This year’s Nederburg auction, on September 28 and 29, comes at the end of a week of wineland festivities, the (more or less) biannual bash called Cape Wine. This showcase, organised by Wines of South Africa to drum up exports, brings buyers, advisers and wine writers to the Cape in their droves and gives them a feel for South African hospitality and a sense of our wine country.
This is the ideal time for the longest running of our fine-wine auctions to assume its place on centre stage. However, after the preview tasting of more than 50 wines destined for the sale (roughly one third of what is on offer), I’m not sure I understand the logic of the selection.
A panel is delegated to sift the auction wines from a mass of entries from many of the country’s leading cellars. Nederburg, which foots the bill for (or at least a chunk of the cost of) the event and needs to sell its auction range at the sale, apparently submits its wines to this process. You would expect that if there were to be a few affirmative inclusions they would be here — where the big volumes of Nederburg wines come to market.
This was, however, not the impression that emerged from the preview tasting. Most of the Nederburg wines were comfortably in the same bracket as the samples from the smaller, independent wineries. Instead, it was the very unevenness of the classes that left many tasters a little confused about how the selection had been put together.
The big parcel of the Nederburg Sauvignon Blanc — the Private Bin D234 2010 — was the best of the six Sauvignons at the tasting. It just pipped the Kleine Zalze Family Reserve 2009, and looked good in the company of benchmarks such as the Diemersdal Eight Rows. However, it was streets ahead of Almenkerk’s 2009, which showed reduced eggy notes and a sugar level (6.9g/l) vastly too sweet for the category.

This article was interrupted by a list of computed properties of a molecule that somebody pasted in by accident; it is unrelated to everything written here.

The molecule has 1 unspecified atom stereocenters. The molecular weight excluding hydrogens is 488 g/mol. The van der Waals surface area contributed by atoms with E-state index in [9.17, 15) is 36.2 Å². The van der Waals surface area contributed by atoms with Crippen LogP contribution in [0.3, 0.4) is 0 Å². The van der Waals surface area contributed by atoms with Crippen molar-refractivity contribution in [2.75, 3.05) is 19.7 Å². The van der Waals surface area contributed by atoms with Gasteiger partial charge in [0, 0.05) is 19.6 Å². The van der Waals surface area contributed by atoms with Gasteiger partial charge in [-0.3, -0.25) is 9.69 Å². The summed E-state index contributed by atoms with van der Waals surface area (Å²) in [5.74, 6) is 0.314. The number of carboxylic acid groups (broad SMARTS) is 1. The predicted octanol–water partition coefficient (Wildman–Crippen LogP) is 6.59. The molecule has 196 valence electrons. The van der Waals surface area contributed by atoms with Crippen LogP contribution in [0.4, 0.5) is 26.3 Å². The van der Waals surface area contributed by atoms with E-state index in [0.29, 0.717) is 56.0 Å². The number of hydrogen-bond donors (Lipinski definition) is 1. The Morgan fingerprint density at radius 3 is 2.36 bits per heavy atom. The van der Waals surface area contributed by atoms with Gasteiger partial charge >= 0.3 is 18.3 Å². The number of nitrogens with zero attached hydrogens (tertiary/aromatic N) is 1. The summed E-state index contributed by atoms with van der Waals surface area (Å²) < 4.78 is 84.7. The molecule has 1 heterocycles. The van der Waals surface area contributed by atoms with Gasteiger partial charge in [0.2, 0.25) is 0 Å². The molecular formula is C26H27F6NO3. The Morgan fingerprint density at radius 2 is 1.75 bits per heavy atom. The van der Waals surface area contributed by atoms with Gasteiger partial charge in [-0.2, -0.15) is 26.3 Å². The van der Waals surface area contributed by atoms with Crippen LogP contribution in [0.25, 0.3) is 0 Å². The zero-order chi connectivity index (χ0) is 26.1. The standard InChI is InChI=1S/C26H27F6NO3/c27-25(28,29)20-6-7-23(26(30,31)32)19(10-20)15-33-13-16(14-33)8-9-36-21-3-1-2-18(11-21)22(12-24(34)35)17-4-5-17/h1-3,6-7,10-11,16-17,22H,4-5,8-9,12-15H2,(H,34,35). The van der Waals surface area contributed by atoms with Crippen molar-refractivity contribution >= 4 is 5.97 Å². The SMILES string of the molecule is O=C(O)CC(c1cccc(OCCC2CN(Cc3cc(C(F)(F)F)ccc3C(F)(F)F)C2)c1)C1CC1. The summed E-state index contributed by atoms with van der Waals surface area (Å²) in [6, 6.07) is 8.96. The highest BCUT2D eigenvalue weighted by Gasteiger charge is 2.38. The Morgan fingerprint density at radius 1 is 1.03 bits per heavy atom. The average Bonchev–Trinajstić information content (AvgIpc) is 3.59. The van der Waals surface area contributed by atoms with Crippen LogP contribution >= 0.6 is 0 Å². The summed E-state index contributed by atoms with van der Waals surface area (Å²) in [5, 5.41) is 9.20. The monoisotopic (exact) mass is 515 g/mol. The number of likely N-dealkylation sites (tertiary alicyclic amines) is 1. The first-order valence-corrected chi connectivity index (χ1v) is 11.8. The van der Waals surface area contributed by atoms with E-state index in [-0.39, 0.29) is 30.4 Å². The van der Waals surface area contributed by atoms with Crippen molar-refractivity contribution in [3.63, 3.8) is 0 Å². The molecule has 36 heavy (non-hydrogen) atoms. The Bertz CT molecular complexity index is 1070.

With the Chardonnays, there was a similarly confusing pattern in the six samples at the preview. The Nederburg parcel D270 2009 was not the best (pole position here went to Oak Valley’s 2009), but it was decent enough. However, I’ve tasted better Chardonnays from the Nederburg cellar and many better current release Cape Chardonnays.
The Delheim Sur Lie 2009 was pretty ordinary; the Spier Private Collection 2007 palpably sweet; and the geriatric Jordan Nine Yards 2007 visibly on its deathbed.
There was an excellent Chenin — the Stellenrust "45" 2009 — and the usual brilliant array of dessert wines, unfortified and fortified. The Nederburg Edelkeur 2007, the Eminence 2001, an unbelievable 1977 Edelkeur and the extraordinary KWV Port 1929 (the highest-scoring wine at this year’s Old Mutual Trophy Wine Show) are all there with a message in the bottle for the foreign visitors at Cape Wine.
Then came the red wines, and while there were several impressive samples in the line-up, more of a mixed bag would be difficult to imagine. A really good Plaisir de Merle Malbec 2007; an evanescent but finely detailed Chateau Libertas 1968; very good Kanonkop (1994) and Thelema (2004) Cabernets; and some pretty decent Shirazes — most notably Hartenberg The Stork 2006 and La Motte 2004 — all vi ed for my attention. In the world of blends, the Vilafonte Series M 2005 and the Rupert & Rothschild Baron Edmond 2001 are both worth tracking down. But there are also several wines to avoid: the Nederburg Bin R104 Petit Verdot 2001 was flat, tired, porty and well past its sell-by date. The Perdeberg Rex Equus 2007, the Auction Crossing Shiraz Viognier 2005 and the Nederburg R115 2000 did nothing to lift the average. In short, judging from the preview, this year’s auction may appeal more to the gambler than the wine collector: shop with care or buyer beware.
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